The Summer Beau Company, Ltd.

Elizabeth M. Gilmer in Cosmopolitan September 1 1907

The Summer Beau Company, Ltd.

Elizabeth M. Gilmer in Cosmopolitan September 1 1907

The Summer Beau Company, Ltd.

By Elizabeth M. Gilmer in Cosmopolitan

MISS HENRIETTA RENSHAW was a plump little woman, well groomed, well gowned and frankly forty-five. She belonged to that third sex—the business woman—now in process of evolution under our very eyes, and to subtle and intricate feminine intuitions she added a decision of character and a breadth and clearness of judgment typically masculine.

Had it pleased Providence to create Miss Henrietta a man, she would undoubtedly have been a “promoter.” She had a love of trade for its own sake, the drop of gambler’s blood that lures to new undertakings, and, above all, she possessed the prophetic vision that enables one to see the skyscrapers, the crowded streets, and the smoke stacks of a future metropolis in a corn field where two rival railroads cross each other. In a word, she had insight, imagination, enthusiasm, daring—all the qualities that would have rendered her a star in the financial heavens had she been per-

mitted to fulfil the destiny for which she was intended.

Unfortunately, however, there are no blunders more tragical, or more frequent, than those of gender, and Miss Henrietta was a victim of one of these. With all the instincts of a Napoleon of finance she had been thrust by life into the petticoat contingent, whose participation in commercial affairs is mostly by proxy. This hampered her activity, but it did not throttle it. Perceiving that the market report section of the daily paper had more interest for her than the society column, and that no man had ever been able to raise in her breast the genuine heartthrob that she experienced when she executed, alone and unadvised, a neat little coup in real estate, she deliberately espoused a business career instead of a matrimonial one.

This was not because she was under the femininely painful necessity of actually supporting herself. She had inherited from her father a sort of Saturday-to-Monday fortune—the kind of income that enables a single

woman to live luxuriously if she understands the gentle art of eking out her finances by fishing for invitations, and that, if she doesn’t, permits her to exist plainly on bread and butter.

“But why,” demanded Miss Henrietta of those who branded it “new” in a woman to yearn for independence and plenty to eat, “but why should I visit when I loathe it ? And why should I subsist on bread and butter when I have a sweet tooth and a long thrist, and hanker after cakes and ale?”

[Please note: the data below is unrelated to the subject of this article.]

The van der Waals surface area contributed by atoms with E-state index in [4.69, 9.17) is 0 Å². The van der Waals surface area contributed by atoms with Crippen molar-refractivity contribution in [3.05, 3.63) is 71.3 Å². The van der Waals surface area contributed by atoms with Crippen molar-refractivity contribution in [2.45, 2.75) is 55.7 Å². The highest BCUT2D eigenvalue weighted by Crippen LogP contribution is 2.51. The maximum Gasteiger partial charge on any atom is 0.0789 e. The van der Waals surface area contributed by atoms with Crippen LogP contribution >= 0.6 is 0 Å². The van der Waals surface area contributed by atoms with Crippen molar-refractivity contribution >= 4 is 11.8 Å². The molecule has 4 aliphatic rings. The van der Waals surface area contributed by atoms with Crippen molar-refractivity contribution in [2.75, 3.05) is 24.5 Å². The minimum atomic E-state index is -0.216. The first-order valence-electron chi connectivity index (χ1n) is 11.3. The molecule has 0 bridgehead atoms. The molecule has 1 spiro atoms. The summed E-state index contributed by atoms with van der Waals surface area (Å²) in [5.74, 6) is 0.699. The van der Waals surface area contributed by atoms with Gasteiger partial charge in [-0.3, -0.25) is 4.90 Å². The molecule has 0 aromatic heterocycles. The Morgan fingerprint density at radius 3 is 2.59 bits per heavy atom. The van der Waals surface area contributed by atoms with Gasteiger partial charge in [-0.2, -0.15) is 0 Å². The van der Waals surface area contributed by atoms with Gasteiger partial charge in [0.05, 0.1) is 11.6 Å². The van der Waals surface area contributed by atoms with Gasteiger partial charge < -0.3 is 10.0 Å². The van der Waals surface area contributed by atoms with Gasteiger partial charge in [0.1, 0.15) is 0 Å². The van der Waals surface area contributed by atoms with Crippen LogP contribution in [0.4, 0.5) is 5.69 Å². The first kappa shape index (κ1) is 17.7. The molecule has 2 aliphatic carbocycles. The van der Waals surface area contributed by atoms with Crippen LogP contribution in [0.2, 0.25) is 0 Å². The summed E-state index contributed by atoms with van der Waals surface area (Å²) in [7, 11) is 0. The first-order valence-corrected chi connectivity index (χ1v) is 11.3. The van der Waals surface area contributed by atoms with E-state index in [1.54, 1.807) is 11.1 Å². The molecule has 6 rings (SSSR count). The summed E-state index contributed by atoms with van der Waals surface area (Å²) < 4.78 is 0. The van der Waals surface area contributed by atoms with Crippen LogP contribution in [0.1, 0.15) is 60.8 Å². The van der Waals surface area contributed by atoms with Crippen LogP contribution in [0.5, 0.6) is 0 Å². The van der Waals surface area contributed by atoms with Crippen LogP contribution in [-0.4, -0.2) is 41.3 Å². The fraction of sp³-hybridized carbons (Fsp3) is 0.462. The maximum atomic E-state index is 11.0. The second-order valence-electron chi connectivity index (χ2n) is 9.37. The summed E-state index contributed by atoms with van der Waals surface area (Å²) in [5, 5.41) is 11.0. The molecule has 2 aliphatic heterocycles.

Nobody being able to supply the answer to this conundrum, she followed her bent, and after having perfected herself in stenography, as offering the closest approach that a woman is likely to get to the commercial whirlpool where big things are evolved, she entered the broking office of Banks & Blanks.

The ensuing years were a time of pure delight for her. The plotting of involved financial campaigns became the very breath of her nostrils. She gloried in the golden battle of the street, where men fought each other with dollars instead of with shot and shell. She had come to her own people, and it was not long before her employers, wearied and disheartened by a long succession of uninterested and perfunctory machine-like secretaries, recognized in her a kindred spirit. They began to confide their plans to her. Then, finding that she had that sixth sense of woman that enable her to take a flying leap at a conclusion and land on it with both feet, they fell into the way of making use of it, and of depending on her divinations of a situation to point the wise course when logic and experience failed to supply the tip as to whether it was better to buy or sell.

Such a life was absorbingly interesting and exciting, but it was also exhausting, and it was Miss Henrietta’s habit to repair each summer for rest to the Purple Sulphur Springs, a delightful and fashionable resort in the mountains, which happily combined the charms of nature and good society. So far as she was individually concerned, this place was ideal, for Miss

Henrietta had reached the time of life when physical comfort had become the standard by which she measured her environment, and the board, the beds, and the baths of the Purple Sulphur were beyond criticism. Moreover, she had also attained the state of grace where she could enjoy the entertaining conversation of a woman quite as much as the dull platitudes of a man, and of agreeable feminine companionship the Purple Sulphur afforded an unlimited supply.